On Saturday October 3rd, award-winning cellist Elad Kabilio of 12th Night Klezmer and MusicTalks will present a concert of Klezmer music for Sukkot at The Theater at the 14th Street Y – MusicTalks: Klezmer Celebration. We sat down with Elad to talk all things Klezmer and bringing classical music to modern audiences.
Tell us a little about your experience with Klezmer and Gypsy music.
12th Night Klezmer‘s musicians are coming from all sorts of musical backgrounds – Classical, Jazz, Pop, World Music – but none of us had actually dealt with Klemzer. Moreover, in Israel where all of our musicians are originally from, Klezmer music has a hassidic-only connotation and is not that popular at all. We were curious to explore this genre of music which is the closest to us by identity as Jewish/Israeli artists. We have had such a great ride with exploring the roots of Klezmer music, understanding it, and finding our own expression in it.
What is the history of MusicTalks and 12th Night Klezmer?
MusicTalks was founded five years ago with the mission to bring more people into the world of Classical music. We all know nowadays that the world of Classical music is shrinking and we are losing lots of people. Instead of blaming the audience for not being interested in Classical music, we tried to understand what might draw people back. Our concerts are very intimate and personal. Each piece of music gets an introduction so you (the audience) can understand it better and our artists always share anecdotes about their personal reactions to the music. The reaction to MusicTalks was so great that we decided to do the same with other music styles. We recognize that people don’t know much about Jazz, Klezmer, and many other styles and would love to be exposed to exciting music.
What are you hoping audiences will take away from the concert?
The fantastic story of Klezmer music its essence combining joy and sorrow – which is so Jewish. We would love for the audience to get to know our musicians and maybe get inspired by this incredible music just like we did when we embarked on this journey.
Is there anything else you would like us to know?
I was interviewed by the Jewish Week in 2014 abut 12th Night Klezmer – check it our here!
MusicTalks: Klezmer Celebration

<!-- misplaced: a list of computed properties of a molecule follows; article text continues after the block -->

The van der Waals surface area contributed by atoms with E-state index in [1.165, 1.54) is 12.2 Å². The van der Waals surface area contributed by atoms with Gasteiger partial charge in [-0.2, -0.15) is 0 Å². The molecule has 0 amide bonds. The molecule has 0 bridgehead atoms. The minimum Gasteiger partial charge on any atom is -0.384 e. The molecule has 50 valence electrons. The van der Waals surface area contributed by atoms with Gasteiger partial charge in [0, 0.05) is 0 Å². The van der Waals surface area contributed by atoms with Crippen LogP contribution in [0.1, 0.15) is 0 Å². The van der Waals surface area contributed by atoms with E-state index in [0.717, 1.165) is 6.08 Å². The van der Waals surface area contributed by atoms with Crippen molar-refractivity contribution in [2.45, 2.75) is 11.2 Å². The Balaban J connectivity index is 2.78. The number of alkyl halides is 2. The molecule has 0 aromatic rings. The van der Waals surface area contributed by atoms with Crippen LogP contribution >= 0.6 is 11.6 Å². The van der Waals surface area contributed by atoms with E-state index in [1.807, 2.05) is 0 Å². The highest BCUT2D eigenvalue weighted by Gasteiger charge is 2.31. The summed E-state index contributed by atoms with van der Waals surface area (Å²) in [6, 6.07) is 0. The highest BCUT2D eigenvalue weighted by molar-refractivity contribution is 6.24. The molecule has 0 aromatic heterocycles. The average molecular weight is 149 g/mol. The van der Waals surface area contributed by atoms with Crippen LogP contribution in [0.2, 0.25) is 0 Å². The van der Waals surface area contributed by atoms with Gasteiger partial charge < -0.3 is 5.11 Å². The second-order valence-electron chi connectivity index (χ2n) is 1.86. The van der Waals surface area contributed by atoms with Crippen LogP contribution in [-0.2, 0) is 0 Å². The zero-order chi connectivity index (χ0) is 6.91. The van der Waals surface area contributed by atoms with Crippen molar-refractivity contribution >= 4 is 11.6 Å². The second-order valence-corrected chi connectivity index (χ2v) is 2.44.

Saturday October 3rd at 7:30pm at The Theater at the 14th Street Y.
What excites you most about teaching Intro to Jewish Music?
Uri: It is always exciting for me to teach music, and to teach a hands-on class is what I enjoy the most. I am looking forward to have a group of people who have never played together before, and some of whom haven’t touched their instrument for a while, and help them sound good! I will teach various styles and genres within Jewish music and focus on building practical performance skills the students can continue developing and using beyond the class. This program is geared toward performance, and we will have a few of my colleagues join us and enrich our perspective on performance throughout the semester.
Tell us about your experience with Jewish music.
Uri: I have been involved in the Jewish music world in New York for many years. This summer only I was in Mexico playing Moroccan Jewish music with the master Emil Zerihan, and the following week, teaching up at KlezKanada. I went from a van in the Mexican desert where everybody but me spoke Moroccan to a camp where pretty much everybody is interested in Yiddish…
How did this idea come about?
Uri: For the past few years I have been running the Tikun Leil Shavuot jam session at the 14th Street Y. It is one of my favorite nights here in the city, where musicians meet and create a new piece of music together, in the middle of the night, with the support of amazing crowds of all backgrounds. More than once I had people approach me and say something like – ‘I used to play the accordion, but never like that…how do you guys do it?’ Well, this class is all about that. Ronit (Ronit Muszkatblit, Artistic Director of LABA) was always very supportive of my music and so the class was a natural collaboration for us.
What do you hope to accomplish with the class?
The main goal is to get students of all levels who are playing an instrument, even if not professionally, to gain deeper insight into Jewish music and ensemble playing. We will explore a different genre every week or two. The level of the class, the chosen repertoire, and the demands from the students will be based on the level of the student and their participation. We will do everything possible to accommodate students of all levels and instruments.